Furstenau wins leadership race, calls idea of election ‘irresponsible’
It did not take long for newly minted BC Green Party Leader Sonia Furstenau to address the prospect of a fall election during the pandemic.
“John Horgan, I say you have a responsibility to govern, not play politics,” Furstenau said in her acceptance speech.
She accused the premier of preparing to “leave the province leaderless” in a bid to consolidate his party’s power and urged him not to “succumb to the old ways of doing politics” after three years of collaborative governance with the Greens.
Furstenau touted the Green caucus’s record of working with the NDP on some issues — such as banning big money from provincial politics and reforming B.C.’s oversight of natural resource industries — while holding the NDP’s feet to the fire on other issues, including LNG development.
She emphasized her belief in collaborative politics over the traditional adversarial approach, offering shout-outs to Liberal house leader Mary Polak and Katrina Chen, the NDP minister of state for child care, for their willingness to work across party lines..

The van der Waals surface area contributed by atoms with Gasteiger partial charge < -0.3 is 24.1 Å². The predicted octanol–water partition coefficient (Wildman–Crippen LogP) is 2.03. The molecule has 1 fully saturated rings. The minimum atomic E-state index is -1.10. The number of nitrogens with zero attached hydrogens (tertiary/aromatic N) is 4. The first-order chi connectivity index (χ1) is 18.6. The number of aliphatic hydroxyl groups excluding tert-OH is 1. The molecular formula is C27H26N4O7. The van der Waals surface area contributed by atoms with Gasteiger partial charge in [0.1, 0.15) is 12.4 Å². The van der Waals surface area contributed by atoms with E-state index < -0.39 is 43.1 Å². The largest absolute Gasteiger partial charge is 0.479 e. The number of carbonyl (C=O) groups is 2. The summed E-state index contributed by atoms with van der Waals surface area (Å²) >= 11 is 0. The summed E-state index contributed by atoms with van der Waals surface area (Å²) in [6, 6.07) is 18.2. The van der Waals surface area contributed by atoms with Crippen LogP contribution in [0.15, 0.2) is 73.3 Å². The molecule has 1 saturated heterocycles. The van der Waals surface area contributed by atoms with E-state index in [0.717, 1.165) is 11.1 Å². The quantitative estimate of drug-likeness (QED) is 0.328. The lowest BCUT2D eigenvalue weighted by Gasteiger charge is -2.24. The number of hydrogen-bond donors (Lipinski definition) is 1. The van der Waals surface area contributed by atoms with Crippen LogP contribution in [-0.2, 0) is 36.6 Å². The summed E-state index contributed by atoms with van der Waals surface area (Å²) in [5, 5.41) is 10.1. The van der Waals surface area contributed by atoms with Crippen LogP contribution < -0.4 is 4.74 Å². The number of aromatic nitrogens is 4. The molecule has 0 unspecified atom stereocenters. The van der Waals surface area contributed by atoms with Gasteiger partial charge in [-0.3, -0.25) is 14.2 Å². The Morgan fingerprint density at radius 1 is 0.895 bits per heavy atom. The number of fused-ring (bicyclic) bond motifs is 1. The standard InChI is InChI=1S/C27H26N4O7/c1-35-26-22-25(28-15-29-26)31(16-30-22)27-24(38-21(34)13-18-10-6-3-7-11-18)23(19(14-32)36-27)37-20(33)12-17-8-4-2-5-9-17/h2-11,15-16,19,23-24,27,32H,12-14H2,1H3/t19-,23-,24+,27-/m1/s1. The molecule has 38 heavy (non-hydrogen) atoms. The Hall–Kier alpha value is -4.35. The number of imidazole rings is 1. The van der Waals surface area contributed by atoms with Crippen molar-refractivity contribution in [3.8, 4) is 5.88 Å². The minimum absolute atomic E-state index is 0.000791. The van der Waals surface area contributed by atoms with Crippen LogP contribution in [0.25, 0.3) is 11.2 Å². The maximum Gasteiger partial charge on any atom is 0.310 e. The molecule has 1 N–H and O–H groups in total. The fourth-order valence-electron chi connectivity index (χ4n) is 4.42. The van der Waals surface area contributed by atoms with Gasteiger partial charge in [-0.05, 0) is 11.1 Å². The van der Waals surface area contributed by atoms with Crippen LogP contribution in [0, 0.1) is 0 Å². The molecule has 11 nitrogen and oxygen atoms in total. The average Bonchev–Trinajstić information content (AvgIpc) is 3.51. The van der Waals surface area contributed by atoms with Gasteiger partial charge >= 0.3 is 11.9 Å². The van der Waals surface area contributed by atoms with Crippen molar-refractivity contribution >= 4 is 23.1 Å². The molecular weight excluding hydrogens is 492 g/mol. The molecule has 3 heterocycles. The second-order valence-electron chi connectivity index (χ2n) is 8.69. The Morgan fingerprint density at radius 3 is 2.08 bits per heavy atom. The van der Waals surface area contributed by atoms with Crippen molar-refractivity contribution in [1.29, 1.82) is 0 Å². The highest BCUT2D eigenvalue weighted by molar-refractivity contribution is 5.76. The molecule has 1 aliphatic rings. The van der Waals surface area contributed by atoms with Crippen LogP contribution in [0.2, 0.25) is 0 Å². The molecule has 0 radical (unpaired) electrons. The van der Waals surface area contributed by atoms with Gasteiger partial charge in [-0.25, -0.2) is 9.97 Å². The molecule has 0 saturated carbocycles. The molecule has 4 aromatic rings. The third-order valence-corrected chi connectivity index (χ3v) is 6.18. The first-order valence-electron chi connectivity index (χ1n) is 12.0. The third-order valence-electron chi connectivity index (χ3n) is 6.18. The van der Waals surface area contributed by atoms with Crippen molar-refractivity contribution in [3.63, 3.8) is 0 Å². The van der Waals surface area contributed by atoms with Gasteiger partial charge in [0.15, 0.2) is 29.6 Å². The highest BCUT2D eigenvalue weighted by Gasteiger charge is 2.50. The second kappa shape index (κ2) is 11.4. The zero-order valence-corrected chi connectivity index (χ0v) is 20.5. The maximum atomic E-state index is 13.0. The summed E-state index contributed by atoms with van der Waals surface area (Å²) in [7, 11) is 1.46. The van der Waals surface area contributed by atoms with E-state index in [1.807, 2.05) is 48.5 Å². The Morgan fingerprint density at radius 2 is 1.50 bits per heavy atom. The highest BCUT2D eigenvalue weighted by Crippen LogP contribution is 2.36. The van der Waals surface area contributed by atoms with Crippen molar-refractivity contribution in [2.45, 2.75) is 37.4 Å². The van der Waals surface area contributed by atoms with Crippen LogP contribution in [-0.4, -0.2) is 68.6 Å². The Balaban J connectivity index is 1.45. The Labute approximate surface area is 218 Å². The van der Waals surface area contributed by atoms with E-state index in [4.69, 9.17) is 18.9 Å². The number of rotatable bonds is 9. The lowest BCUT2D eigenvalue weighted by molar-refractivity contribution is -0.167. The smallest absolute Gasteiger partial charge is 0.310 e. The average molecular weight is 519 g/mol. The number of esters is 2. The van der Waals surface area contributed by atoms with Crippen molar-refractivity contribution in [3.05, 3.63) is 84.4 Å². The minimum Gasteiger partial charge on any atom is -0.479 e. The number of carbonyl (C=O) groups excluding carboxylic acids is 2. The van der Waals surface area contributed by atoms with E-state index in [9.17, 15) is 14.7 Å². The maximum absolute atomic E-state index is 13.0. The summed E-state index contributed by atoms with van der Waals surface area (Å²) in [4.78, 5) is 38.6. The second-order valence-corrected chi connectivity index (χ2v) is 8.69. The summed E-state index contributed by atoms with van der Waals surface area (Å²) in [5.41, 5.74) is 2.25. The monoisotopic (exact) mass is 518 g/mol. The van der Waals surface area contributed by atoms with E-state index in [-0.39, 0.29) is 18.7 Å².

“This is not a common practice in the BC legislature — the political structures we have in place reinforce hyper partisanship, perpetuating the myth this is just how politics is done,” she said.
Furstenau promised Green voters will have a “slate of thoughtful, hard-working BC Green candidates” to choose from when the next election is called.
Just over 4,659 Green Party members and supporters cast ballots in the leadership race for a total turnout of 85 per cent. The successful candidate needed 2,318 votes to secure their win.
The first ranked ballot was indecisive — Kim Darwin received 521 votes, Cam Brewer got 1,916 and Furstenau secured 2,197.
With Darwin eliminated, Furstenau won the second ballot by over 300 votes, scoring 2,428 votes to Brewer’s 2,127.
Former Green Party leader turned Independent MLA Andrew Weaver was quick to offer his congratulations to his successor. Weaver served as an advisor on Brewer’s campaign.